In the present study, we have characterized an F-actin cross-linking protein, EPLIN, as a novel ERK MAPK substrate. First, ERK phosphorylates EPLIN on Ser360, Ser602, and Ser692 in vitro and in living cells. Second, ERK phosphorylation of EPLIN decreases the affinity of its C-terminal region for actin filaments. Third, EPLIN localizes to actin stress fibers in quiescent cells, and stimulation with PDGF induces relocalization of EPLIN to lamellipodia/membrane ruffles. Fourth, phosphorylated EPLIN localizes to membrane ruffles both upon PDGF stimulation and during wound healing. Fifth, a non-ERK-phosphorylatable mutant of EPLIN inhibits PDGF-dependent actin stress fiber disassembly, membrane ruffling, and cell migration, while RNAi-mediated silencing of EPLIN enhances cell motility. ERK thus controls actin organization and cell motility by phosphorylating EPLIN.
ERK phosphorylation sites within EPLIN were identified by site-directed mutagenesis. We determined that the Ser360, Ser602, and Ser692 residues of EPLIN are the major phosphorylation sites for ERK. These phosphorylation sites were confirmed by LC-MS/MS analysis of in vitro-phosphorylated EPLIN (see Fig. S2A, C, and D in the supplemental material). Immunoblot analysis using phospho-specific antibodies revealed that these three sites are indeed phosphorylated by ERK in intact cells (Fig. and ). Although recent phosphoproteomic studies detected intracellular phosphorylation of mouse EPLIN at Ser360 (43
) and of human EPLIN at Ser604 and Ser698 (corresponding to Ser602 and Ser692 of mouse EPLIN) (27
), spatiotemporal changes had not been reported. Interestingly, PDGF-induced phosphorylation of Ser360 occurred rather slowly compared to the rapid phosphorylation of Ser602, Ser692, and ERK (Fig. ). This raises the possibility that cellular phosphatase activity toward Ser360 is high in the early phase or that ERK indirectly phosphorylates Ser360 through a downstream kinase.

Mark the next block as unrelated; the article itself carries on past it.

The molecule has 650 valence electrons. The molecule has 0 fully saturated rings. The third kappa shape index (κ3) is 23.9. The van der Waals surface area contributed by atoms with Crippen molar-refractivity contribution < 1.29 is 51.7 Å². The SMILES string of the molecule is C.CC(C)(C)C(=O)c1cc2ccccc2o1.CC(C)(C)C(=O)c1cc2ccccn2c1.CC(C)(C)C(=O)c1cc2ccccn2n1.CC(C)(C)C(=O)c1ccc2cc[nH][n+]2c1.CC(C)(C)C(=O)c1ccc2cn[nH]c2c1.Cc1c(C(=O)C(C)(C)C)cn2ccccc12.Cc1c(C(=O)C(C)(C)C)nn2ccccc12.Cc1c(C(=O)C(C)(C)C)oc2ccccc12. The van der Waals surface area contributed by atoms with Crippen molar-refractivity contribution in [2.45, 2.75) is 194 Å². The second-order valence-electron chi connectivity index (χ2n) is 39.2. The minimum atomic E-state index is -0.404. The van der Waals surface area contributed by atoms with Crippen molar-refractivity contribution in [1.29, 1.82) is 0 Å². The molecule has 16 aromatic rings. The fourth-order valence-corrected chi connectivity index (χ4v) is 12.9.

EPLIN contains two actin-binding sites, in the N- and C-terminal halves, and a LIM domain between these sites may allow EPLIN to homodimerize. EPLIN therefore cross-links and bundles actin filaments, but the two actin-binding domains may have different functions in the cell (23
). In cosedimentation assays with F-actin, we found that the C-terminal half of EPLIN, but neither full-length EPLIN nor the N-terminal half of EPLIN, reduces its association with F-actin upon ERK-mediated phosphorylation. This observation was confirmed by an in vivo experiment showing that the amount of actin coimmunoprecipitated with the C-terminal half but neither full-length EPLIN nor the N-terminal half of EPLIN was reduced by activation of ERK. Since EPLIN is supposed to bind to the side of an actin filament through two actin-binding domains (23
), it may be reasonable that a reduction in the actin-binding activity of the C-terminal region does not necessarily lead to a significant decrease in that of full-length EPLIN (Fig. ).